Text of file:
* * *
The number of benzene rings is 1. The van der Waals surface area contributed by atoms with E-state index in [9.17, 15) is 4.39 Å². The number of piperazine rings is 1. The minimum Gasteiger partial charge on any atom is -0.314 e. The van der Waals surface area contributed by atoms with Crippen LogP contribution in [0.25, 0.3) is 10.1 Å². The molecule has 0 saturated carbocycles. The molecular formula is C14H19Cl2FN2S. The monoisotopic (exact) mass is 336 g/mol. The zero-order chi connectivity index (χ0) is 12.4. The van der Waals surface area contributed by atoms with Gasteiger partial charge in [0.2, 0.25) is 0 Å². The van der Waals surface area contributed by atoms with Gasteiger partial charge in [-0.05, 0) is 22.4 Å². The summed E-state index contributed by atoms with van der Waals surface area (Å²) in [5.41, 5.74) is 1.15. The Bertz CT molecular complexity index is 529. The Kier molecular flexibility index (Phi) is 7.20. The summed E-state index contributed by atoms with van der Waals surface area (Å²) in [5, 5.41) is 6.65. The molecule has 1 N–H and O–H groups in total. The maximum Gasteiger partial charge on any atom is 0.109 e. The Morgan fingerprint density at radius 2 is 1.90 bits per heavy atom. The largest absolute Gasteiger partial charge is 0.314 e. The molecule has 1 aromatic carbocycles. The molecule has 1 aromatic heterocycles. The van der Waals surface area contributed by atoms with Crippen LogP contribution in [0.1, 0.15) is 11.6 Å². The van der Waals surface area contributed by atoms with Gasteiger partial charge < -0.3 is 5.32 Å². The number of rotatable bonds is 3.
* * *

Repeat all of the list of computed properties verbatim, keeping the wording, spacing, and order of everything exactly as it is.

The number of benzene rings is 1. The van der Waals surface area contributed by atoms with E-state index in [9.17, 15) is 4.39 Å². The number of piperazine rings is 1. The minimum Gasteiger partial charge on any atom is -0.314 e. The van der Waals surface area contributed by atoms with Crippen LogP contribution in [0.25, 0.3) is 10.1 Å². The molecule has 0 saturated carbocycles. The molecular formula is C14H19Cl2FN2S. The monoisotopic (exact) mass is 336 g/mol. The zero-order chi connectivity index (χ0) is 12.4. The van der Waals surface area contributed by atoms with Gasteiger partial charge in [0.2, 0.25) is 0 Å². The van der Waals surface area contributed by atoms with Gasteiger partial charge in [-0.05, 0) is 22.4 Å². The summed E-state index contributed by atoms with van der Waals surface area (Å²) in [5.41, 5.74) is 1.15. The Bertz CT molecular complexity index is 529. The Kier molecular flexibility index (Phi) is 7.20. The summed E-state index contributed by atoms with van der Waals surface area (Å²) in [5, 5.41) is 6.65. The molecule has 1 N–H and O–H groups in total. The maximum Gasteiger partial charge on any atom is 0.109 e. The Morgan fingerprint density at radius 2 is 1.90 bits per heavy atom. The largest absolute Gasteiger partial charge is 0.314 e. The molecule has 1 aromatic carbocycles. The molecule has 1 aromatic heterocycles. The van der Waals surface area contributed by atoms with Crippen LogP contribution in [0.1, 0.15) is 11.6 Å². The van der Waals surface area contributed by atoms with Gasteiger partial charge < -0.3 is 5.32 Å². The number of rotatable bonds is 3.